Into the Great Wide Boring Open | Re-imagining Open World Games
Aloy looked down from atop the dusty mesa. Rolling desert planes stretched out before her. In the sky among drifting clouds flew huge metal birds. Down below machines in the images of tigers, antelope and goats prowled, galloped and strode across the sands. Below the boiling hot earth lay the metal wombs that had birthed these machines. Ahead of her lay supposedly unlimited adventure. Aloy looked out on this vast open world and felt bored.
OK Aloy didn’t feel bored but I sure did. Aloy’s just the main character in Horizon: Zero Dawn and I’m the guy playing as her. Horizon: Zero Dawn is an impressive game full of varied enemies, biospheres that offer their own challenges and a massive amount of things to do. So why do I feel so jaded about it all? It’s not Horizon: Zero Dawn’s fault. I’m starting to think it might be the open worlds players have been demanding ever since the days of Fallout 3 and The Elder Scrolls IV: Oblivion. The illusion of freedom within a game was propagated and popularised long before the two aforementioned games were ever dreamed of but only recently has modern technology allowed us to make this illusory freedom a possibility.
Too much of a good thing can be bad for you or so the saying goes. Freedom is one of those things. Being able to go anywhere and do anything is fun for a while but what happens when you’ve seen everywhere and done everything a game has to offer you. Most games at this point would take the smart way out and end. Lately that hasn’t been the case. When The Elder Scrolls V: Skyrim came out people marveled at Creative Director Todd Howard’s announcement that the game would never end. Previous games had never really made that promise. Even the most popular MMORPG has to end.
Skyrim introduced the biggest open world ever seen to that point in an open world game as well as a new quest system that would have players continually be given quests long after the main questlines, of which there were many, and side-quests, of which there were even more, were over. Like every other player I completed Skyrim. Altogether I sunk about 200 hours into the game, a mere drop in the ocean compared to the amount of time others spent in the game. About three of those hours were spent doing the rudimentary fetch and carry quests that made the game supposedly never ending. Never ending it was but in the wrong way.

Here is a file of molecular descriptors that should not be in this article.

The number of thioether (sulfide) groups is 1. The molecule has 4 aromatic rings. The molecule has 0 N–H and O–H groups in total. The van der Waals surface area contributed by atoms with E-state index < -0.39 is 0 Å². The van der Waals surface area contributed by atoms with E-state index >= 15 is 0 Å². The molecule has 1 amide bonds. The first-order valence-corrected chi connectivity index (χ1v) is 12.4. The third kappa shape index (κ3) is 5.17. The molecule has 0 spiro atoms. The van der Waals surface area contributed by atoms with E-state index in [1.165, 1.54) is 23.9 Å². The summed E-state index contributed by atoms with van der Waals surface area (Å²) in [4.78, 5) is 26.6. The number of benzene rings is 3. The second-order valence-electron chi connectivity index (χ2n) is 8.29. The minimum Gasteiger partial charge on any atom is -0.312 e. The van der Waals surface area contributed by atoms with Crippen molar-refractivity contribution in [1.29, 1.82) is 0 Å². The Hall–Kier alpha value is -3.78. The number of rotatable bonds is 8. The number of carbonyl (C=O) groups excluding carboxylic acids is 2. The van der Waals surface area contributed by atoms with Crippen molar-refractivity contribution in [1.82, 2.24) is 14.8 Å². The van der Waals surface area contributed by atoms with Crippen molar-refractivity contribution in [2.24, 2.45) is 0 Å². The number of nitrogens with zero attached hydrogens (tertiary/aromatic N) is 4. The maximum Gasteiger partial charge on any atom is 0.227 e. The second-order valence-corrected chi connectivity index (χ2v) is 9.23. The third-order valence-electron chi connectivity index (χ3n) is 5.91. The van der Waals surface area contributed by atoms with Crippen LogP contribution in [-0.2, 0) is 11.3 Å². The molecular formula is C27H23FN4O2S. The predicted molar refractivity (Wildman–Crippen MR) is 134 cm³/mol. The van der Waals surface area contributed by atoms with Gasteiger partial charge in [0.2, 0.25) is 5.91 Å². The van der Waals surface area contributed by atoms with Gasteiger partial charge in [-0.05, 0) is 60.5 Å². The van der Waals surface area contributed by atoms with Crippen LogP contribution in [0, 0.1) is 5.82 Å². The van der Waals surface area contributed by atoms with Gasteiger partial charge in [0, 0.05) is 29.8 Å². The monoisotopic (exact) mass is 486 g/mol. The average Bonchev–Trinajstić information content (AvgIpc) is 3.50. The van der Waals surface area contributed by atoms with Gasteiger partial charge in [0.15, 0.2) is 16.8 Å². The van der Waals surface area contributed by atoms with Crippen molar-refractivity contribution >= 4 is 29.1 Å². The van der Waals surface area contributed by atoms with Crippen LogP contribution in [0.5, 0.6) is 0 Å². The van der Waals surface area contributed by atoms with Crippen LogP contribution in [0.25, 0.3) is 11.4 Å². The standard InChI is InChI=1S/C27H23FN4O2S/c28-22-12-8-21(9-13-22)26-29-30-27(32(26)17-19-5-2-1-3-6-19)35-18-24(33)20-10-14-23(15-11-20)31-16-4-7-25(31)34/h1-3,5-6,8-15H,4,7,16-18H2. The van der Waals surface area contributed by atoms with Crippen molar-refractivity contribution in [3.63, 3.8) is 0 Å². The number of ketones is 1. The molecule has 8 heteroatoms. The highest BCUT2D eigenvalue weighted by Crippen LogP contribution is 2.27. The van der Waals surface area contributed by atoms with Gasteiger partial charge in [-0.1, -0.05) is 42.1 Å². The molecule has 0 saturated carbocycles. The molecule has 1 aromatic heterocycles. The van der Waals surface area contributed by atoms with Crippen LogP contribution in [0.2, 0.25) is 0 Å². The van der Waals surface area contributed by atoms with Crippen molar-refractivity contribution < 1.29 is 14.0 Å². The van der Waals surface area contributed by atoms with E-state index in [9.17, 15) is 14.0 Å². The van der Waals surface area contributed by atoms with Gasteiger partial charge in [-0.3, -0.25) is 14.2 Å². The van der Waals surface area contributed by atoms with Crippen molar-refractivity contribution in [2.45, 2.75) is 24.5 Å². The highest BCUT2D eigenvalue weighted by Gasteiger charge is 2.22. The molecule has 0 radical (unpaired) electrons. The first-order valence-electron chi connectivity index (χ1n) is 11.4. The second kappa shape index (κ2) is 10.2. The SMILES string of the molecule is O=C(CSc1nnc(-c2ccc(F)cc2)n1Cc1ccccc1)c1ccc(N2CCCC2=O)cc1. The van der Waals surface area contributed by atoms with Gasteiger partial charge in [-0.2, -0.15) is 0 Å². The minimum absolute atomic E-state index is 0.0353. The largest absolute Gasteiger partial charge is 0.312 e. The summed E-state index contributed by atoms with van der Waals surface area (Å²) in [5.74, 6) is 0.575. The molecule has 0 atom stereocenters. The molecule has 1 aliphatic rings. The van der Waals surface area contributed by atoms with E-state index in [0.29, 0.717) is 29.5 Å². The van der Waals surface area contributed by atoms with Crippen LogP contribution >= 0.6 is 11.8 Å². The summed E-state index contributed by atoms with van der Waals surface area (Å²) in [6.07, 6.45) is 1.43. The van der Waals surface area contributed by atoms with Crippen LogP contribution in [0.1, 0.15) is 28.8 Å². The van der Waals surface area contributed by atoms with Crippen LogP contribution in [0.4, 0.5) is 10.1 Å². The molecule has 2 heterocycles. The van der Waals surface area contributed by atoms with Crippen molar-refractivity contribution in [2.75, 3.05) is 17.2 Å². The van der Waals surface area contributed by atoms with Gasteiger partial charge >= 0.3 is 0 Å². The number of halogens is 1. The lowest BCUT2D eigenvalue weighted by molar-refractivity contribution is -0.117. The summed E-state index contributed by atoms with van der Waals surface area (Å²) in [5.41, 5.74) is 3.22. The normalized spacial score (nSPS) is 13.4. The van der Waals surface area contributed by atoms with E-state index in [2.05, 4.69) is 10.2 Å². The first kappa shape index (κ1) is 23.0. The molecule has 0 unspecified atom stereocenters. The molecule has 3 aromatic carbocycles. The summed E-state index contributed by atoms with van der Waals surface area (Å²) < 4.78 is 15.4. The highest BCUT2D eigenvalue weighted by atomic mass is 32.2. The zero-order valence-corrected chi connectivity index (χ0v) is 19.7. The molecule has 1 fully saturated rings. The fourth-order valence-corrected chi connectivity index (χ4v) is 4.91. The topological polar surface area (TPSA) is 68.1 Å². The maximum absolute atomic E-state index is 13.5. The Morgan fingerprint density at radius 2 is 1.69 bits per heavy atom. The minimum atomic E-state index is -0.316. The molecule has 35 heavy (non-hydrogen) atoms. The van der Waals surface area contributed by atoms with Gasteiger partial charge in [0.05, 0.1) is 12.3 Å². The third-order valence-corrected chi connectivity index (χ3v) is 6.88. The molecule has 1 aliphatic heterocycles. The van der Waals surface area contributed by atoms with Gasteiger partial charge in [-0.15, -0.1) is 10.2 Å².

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I’m not great at truly role-playing. I’d probably be really bad at Dungeons and Dragons. I’ve seen people do amazing things with the likes of Fallout 4 and Skyrim outside of the traditional story lines and rules the game places around you. But I like the rules and the story lines because without them I’d just be some doofus with a sword and nowhere to go. Role-playing and the endless amount of game-changing mods are why people are still playing Skyrim not for its run-of-the-mill story. And without the open world Skyrim operates in all those mods and role-playing opportunities are lost. But for the average Joe gamer who doesn’t give a damn about creating his own quest-lines or turning dragons into trains boredom will rapidly set in.
Games shouldn’t be boring. If a game is boring then it’s not doing its job right or you’re just not playing it right. Usually it’s the first one though. Open world games give us a tantalising glimpse at what freedom in games looks like. See that mountain? You can climb it! See that ruin? Time to go spelunking! See that old man? You can rob him! You get the picture. But what if when you get to the ruin or the mountain and there’s nothing there for you to do. At least Skyrim has an abundance of activities at the mountain, the ruin and everywhere in between. It’s when open world games fall down in this regard that excitement becomes monotony, monotony becomes boredom and boredom leads to you turning off the console.
One game that had me turn off the console pretty consistently was Just Cause 3. Set on a beautiful Mediterranean archipelago called Medici players take on the role of Rico Rodriguez a revolutionary with his sights on Medici’s evil dictator. To unlock missions to progress through the story military bases have to be destroyed and towns have to be freed again and again and again. This would all be fine if there were more to do in between rather than some rudimentary stunt courses and explosive themed time trials. Blowing shit up is fun for the first hour or two but once you’ve seen one refinery explode in a massive chain reaction you’ve seen them all. The way I see it there are really only two paths from here.
There’s The Witcher 3 option: give players so much to do with a new event or quest popping up every 20 seconds that they won’t have time to think about anything beyond the next monster nest or quest. There’s also the God of War option: downsize the open world. Not everything has to be on a scale similar to Skyrim or GTA V. A smaller open world won’t consume 80 to 100 hours of people’s time. 30 to 40 is fine for most gamers. That’s a week or a month’s worth of gaming depending on how often you play. The phrase “Don’t cry because it’s over, smile because it happened” comes to mind when I think about a good game. Better you leave satisfied with a reasonably sized story than turning if off out of boredom after your fourth “Kill this troll” quest.